Cladding’s Class Act
How a new inter-generational campus is setting new trends in rainscreen cladding.
Jedburgh Grammar campus, near to the border town of Kelso, has just opened its doors to a cohort of several hundred pupils. While this is unremarkable for a school of 10,450m2, the fact that students’ ages range from two to 18 is. And that diversity is reflected in the striking design of the building, which was conceived by architects Stallan Brand.
Moreover, the £32m project is also noteworthy as it was delivered on budget and on time, under the management of contractor BAM Construction and development partner Hub South East. Serving as an educational and sporting hub for the local community, Jedburgh Grammar is designed to work with the surrounding topography by partially burrowing games halls into the hillside using large saw-tooth roof lanterns to draw downlight.
The innovative shape, texture and hue of the building is accentuated by the use of lightweight glass reinforced cladding (GRC), which was manufactured by Austrian firm Rieder and supplied ready-to-install by London-based Pura Facades.
James Butler, commercial director of Pura Facades, believes that Jedburgh sets new standards for cladding in the education sector. He said: “Since the dreadful events 2017’s Grenfell fire, we have seen a marked shift in attitudes towards cladding safety and performance. While most schools are under 18m in height – negating their adherence to strict new safety regulations – we are still seeing a general trend towards higher standard, A1 rated materials such as GRC being specified. And this commitment to quality is rarely being ‘value engineered’ out of projects as the build progresses.
“While this concrete material may be more expensive than other options such as aluminium composite (ACM), high pressure laminate (HPL) or even solid coated aluminium we’re seeing more architects on educational projects specify GRC, especially the new generation of thinner, lighter products.”
Jedburgh Grammar uses 13mm Oko Skin cladding from Rieder, which provides a natural stone appearance. Blending well with the rugged landscape of the Borders region, this material is non-combustible and through colour – meaning that scratches and abrasions will not show up on the façade. Thanks to the nature of the material, the cladding will also weather naturally over time in much the same way as stone.
While the A1, non-combustibility of GRC is a given, the long-term performance of the cladding was important given the nature of the building. Hence Pura put the intended Oko Skin panels through various impact tests to confirm its high-performance reputation.
James Butler continues: “Increasingly, we’re seeing architects and specifiers asking for reliable, independent verification of cladding performance, to ensure the chosen material is really fit for purpose. On this occasion we used Vinci’s accredited testing centre at Leighton Buzzard to run the ruler over the cladding. We put the Oko Skin through the ‘soft’ and ‘hard’ body assessments, which examine the structural integrity of the panels using different impact tests.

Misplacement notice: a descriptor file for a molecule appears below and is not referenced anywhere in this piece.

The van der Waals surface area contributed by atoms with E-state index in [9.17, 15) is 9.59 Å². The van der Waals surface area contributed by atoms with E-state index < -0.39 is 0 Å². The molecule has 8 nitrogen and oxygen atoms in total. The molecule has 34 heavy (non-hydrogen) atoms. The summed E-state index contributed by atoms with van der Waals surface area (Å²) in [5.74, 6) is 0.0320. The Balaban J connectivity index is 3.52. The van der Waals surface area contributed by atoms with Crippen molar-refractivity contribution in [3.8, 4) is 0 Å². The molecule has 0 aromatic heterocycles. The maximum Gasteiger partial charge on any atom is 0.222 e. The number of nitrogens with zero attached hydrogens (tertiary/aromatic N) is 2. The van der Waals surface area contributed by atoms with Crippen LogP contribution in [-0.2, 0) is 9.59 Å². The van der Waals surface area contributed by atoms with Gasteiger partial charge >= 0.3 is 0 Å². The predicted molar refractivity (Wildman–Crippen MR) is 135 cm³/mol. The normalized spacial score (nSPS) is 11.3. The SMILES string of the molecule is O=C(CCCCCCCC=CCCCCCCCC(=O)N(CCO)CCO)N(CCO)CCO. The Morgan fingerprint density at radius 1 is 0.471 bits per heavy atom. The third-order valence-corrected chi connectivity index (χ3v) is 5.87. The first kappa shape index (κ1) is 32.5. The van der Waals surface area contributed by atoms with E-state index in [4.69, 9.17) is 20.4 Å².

Increasingly, complete system testing of panels will become the norm,” commented Butler. “These performance measures don’t just look at the inherent properties of the panels themselves, but at the fixing systems that hold them in place. The medicine ball test, as we call it, is especially important in this regard as it provides both architects, contractors and councils with the confidence that the complete façade system will perform over time.”
In the case of Jedburgh’s cladding, this achieved a ‘Class 1 with Negligible Risk’ rating – the best result possible.
Can we fix it?
In all, 2,200m2 of cladding was used on the building envelope. Vitally, the choice of fixing system can often be overlooked, according to James Butler, who makes the point that although it is never seen, the choice of secret or rivet fix is fundamental.
“While a secret fix system was originally planned for Jedburgh, having assessed the cost:benefit it was decided to opt for a traditional riveted, face fixing method instead. While this reduced the cost of fixings, it did create a challenge for Pura and the cladding contractor, who had to work hard to achieve a good colour match. “Stand back a few metres and you can’t see the rivet heads,” said Butler. “This was a great example of achieving a good look within a defined budget.”
Another challenge facing cladding contractors came as a result of the three finishes in which Oko Skin came. “We wanted to achieve a random look to the cladding, using the darkest boards to punctuate the overall design. But achieving randomness is much harder than you think – so we ended up providing the contractor with a design guide to ensure the desired look was achieved.”
Jedburgh Grammar shows that lightweight GRC can create a truly distinctive and durable façade within a budget. Butler comments: “We’re seeing a real trend towards architects specifying new-generation GRC when traditional brick, block or inferior cladding materials would have previously been used. In recent months, we’ve worked with Brighton College, the University of Strathclyde, Ark Soane Academy in West London, The University of Sheffield and Lancaster University to name a few – all using GRC.”
While the material’s incombustibility is no doubt a major pull for risk-adverse developers, the creative possibilities lightweight GRC offers are another reason for the material’s rise in popularity. “Given the wide range of colours and textures now available, we’re seeing more architects opt for GRC, to achieve what was previously done in stone. Thinner, lighter panels of just 13mm also make installation and handling much easier on-site – reducing the possibility of project over-runs.”